Estates and Trusts

We can help you with your estate and trust matters. Planning a legacy requires that your family’s long-term financial security be well structured. Campbell Perry can design the best means to transfer your assets, minimize tax liabilities, plan for medical care, and establish guardianship for your children.

Wills

If you intend to distribute property to your heirs, or to anyone other than a blood relative, we can help you draft or update a Will. With a valid Will, your assets will be transferred, through the Probate process, to the individual beneficiaries you name. The Will is filed in the Probate Division of your county’s Common Pleas Court. Your chosen Executor will transfer your assets, according to your wishes as set forth in the Will.

If you’ve lost a loved one, and if their estate documents left unanswered questions, we can even help you litigate the matter.

Guardianship

If you have minor children, a Will also lets you appoint a guardian to ensure their future is cared for.

Durable Power-of-Attorney

Sometimes, a person suffering from medical or mental disability requires a guardianship to handle their decisions and other affairs. To avoid court costs and filing fees, as long as that person still has capacity, a Durable Power-of-Attorney can be nominated to manage those affairs. Campbell Perry can help you prepare and execute just such a Durable Power-of-Attorney.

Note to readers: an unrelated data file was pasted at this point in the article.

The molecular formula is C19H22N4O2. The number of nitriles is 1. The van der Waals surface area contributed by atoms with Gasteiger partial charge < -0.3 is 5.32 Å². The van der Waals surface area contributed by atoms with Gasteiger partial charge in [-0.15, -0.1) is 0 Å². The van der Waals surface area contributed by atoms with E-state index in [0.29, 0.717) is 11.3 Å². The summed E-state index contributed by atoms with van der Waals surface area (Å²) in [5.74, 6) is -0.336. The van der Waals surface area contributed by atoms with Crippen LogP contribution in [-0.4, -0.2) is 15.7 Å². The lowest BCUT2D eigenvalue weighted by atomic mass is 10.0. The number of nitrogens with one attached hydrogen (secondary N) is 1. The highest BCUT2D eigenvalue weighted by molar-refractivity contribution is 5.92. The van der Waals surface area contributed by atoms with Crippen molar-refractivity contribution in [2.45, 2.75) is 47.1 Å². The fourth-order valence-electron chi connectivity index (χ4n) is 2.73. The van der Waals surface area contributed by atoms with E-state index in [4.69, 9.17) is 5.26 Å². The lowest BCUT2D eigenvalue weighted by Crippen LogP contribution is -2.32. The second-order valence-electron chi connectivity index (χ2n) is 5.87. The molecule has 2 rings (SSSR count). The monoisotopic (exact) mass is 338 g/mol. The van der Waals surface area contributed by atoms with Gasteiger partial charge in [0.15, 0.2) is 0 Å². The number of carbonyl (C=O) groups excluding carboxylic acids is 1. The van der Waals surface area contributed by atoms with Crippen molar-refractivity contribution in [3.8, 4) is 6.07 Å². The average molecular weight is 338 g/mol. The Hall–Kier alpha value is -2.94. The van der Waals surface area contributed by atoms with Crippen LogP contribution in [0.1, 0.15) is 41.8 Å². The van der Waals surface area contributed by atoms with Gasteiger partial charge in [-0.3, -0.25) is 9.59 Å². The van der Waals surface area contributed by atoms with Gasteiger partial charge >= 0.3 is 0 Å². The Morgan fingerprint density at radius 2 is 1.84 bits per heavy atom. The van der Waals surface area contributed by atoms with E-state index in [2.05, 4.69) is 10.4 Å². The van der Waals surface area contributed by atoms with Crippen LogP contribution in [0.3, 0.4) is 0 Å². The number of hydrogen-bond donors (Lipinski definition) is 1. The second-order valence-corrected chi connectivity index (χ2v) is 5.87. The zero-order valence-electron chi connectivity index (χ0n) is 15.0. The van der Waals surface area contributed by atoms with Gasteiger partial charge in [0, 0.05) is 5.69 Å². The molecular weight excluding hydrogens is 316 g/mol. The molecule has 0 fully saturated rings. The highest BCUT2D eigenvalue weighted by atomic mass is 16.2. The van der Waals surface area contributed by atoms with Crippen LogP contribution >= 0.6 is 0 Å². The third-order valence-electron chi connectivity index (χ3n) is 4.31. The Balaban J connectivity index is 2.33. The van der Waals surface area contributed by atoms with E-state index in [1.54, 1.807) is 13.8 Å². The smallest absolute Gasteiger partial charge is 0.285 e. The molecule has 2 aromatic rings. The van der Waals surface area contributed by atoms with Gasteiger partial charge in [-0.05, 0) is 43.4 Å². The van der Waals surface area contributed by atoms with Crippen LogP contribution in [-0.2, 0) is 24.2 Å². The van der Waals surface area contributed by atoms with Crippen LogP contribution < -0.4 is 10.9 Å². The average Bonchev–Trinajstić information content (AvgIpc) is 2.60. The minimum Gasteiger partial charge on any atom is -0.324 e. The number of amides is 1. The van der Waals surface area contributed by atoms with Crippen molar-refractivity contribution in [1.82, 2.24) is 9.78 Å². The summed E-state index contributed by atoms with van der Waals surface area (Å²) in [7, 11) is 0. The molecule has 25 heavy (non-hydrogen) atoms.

Trusts

A Trust is a document providing for the disposition of assets at the time of your and your spouse’s death, usually to your children or grandchildren, avoiding the normal Probate process. The Grantor of a Living Trust usually also serves as its Trustee. The Grantor’s surviving spouse and children are generally the Successor Trustees, designated in the Trust documents.

Trusts are an effective way to delay the distribution of assets to minor children, who aren’t yet capable of managing valuable assets. A Trust can be structured to distribute smaller amounts, for education or other living expenses, but not to distribute more than you deem appropriate, until the Beneficiaries reach a specific age.

Trusts can also provide for distribution to children of a prior marriage. Without a Trust, your assets might transfer to your surviving spouse, not the parent of your children. That spouse’s estate could later be rewritten, to the exclusion of your children. This scenario can be avoided with a Living Trust or an Irrevocable Trust.

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